I say things like, “Do you have a death wish?” The owner of the house and another passenger just tend to business. They bring up the luggage from down below. I’m still in a state of shock. I’m not offering any help in bringing up the luggage.

As the owner and the other guest return from down below, I’m still standing at the top of the stairs. As I gather my composure, I ask the owner, “Is there anything else left in the helicopter that I can bring up?”

Significance: In this dream I’m shown an approach that is the opposite of the first dream. In that dream, I’m burdened with a dense, animalistic energy that inhibits me and can’t be brought on my journey. It’s like a weight that gets heavier as I near the top. I can’t come before the teacher in such a condition. Still, we saw that that energy could serve a purpose because it could function as a type of way station.

In the second dream, I’ve entered into expansiveness – I’m flying in a helicopter – but everything is chaotic. It’s not smooth, controlled, or balanced, but I am up off the ground. It’s not a flight I can appreciate however, because I’m basically in shock and consumed by my reactions. Again, I do get to the destination, but I’m not in good shape.

I’m being shown that I’m somewhere in between these two extremes. The denser, contractive energy is a feminine condition that seeks union. The expansive, masculine condition experiences the chaos that creates separation.

Somehow, these two states need to be consolidated in me. Both are trying to bring about change, yet they are doing so in clumsy, unacceptable ways.

I’m shown that I can’t reach my destination with all my familiar psychological patterns. I need to let go of the lower-self ego aspects, and I need to trust in the higher aspects that can “fly” me to where I want to go.

Fortunately, I had a third dream that consolidates these two extremes.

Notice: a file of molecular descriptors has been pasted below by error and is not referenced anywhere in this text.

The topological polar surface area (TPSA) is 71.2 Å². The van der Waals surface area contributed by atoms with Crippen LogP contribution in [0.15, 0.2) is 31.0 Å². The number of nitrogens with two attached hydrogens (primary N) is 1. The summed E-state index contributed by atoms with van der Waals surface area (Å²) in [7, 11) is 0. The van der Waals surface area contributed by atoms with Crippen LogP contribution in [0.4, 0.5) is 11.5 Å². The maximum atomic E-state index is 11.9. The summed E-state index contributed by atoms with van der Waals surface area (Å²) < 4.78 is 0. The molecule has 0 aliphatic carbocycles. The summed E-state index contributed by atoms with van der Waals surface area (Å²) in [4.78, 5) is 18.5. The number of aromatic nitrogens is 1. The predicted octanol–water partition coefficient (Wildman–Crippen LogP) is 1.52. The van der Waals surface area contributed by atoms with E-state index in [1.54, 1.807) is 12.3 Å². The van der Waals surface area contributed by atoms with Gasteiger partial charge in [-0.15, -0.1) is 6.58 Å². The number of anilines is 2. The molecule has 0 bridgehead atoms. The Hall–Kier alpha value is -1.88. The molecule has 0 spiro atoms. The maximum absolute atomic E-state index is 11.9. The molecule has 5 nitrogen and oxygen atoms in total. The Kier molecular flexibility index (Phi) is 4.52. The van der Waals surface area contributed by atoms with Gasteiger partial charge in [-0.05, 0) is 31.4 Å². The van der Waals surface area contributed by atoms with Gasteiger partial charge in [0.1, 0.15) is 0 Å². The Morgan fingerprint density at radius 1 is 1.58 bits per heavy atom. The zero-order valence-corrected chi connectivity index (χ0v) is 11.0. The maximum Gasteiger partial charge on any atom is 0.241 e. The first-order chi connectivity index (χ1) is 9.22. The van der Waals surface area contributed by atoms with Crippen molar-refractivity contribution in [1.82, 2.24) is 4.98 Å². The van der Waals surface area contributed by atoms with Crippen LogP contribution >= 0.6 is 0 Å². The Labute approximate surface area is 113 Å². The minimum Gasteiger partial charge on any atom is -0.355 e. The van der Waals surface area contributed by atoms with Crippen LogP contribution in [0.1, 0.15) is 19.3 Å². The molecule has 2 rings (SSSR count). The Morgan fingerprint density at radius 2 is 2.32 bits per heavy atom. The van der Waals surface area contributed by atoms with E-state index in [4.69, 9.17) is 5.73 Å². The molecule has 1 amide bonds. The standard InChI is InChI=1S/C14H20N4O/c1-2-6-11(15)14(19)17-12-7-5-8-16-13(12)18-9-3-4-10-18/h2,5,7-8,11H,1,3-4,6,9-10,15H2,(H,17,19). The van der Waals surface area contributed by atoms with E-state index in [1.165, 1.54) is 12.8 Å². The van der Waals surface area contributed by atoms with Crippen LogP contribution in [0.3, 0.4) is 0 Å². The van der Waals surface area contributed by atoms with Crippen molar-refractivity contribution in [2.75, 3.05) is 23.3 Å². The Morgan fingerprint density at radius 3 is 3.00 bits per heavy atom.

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John: I have two very different dreams here that actually deliver the same message.

In the first dream I’m in very hot and sweaty conditions and I’m supposed to hold onto a vibration in a slow, steady, and consistent way. It wasn’t supposed to be this way – at least it’s not what I expected.

I’m convinced that I can sustain this vibration at an even quicker pace. Then it wouldn’t need to be so slow and be in such a hot, awkward environment.

Still, I resist my temptation to go faster, and as it turns out I see that I was better off going at this very slow pace. Eventually, the environment did cool down.

I found something very humble about this approach – a quiet consistency. There was no fanfare, and no frame of reference because this was not something that I would have chosen. My expectations gave me the urge to speed up. If I had done that, I would have missed out on being able to see myself as being steady, slow, and consistent.

That’s the first dream.

In the next dream, I just an average person and I’m in a parking garage. There is a man there – a dignified businessman in a suit – who has a bicycle as his means of transportation. It’s time for him to take this bike back out onto the street, but he doesn’t trust himself to do it.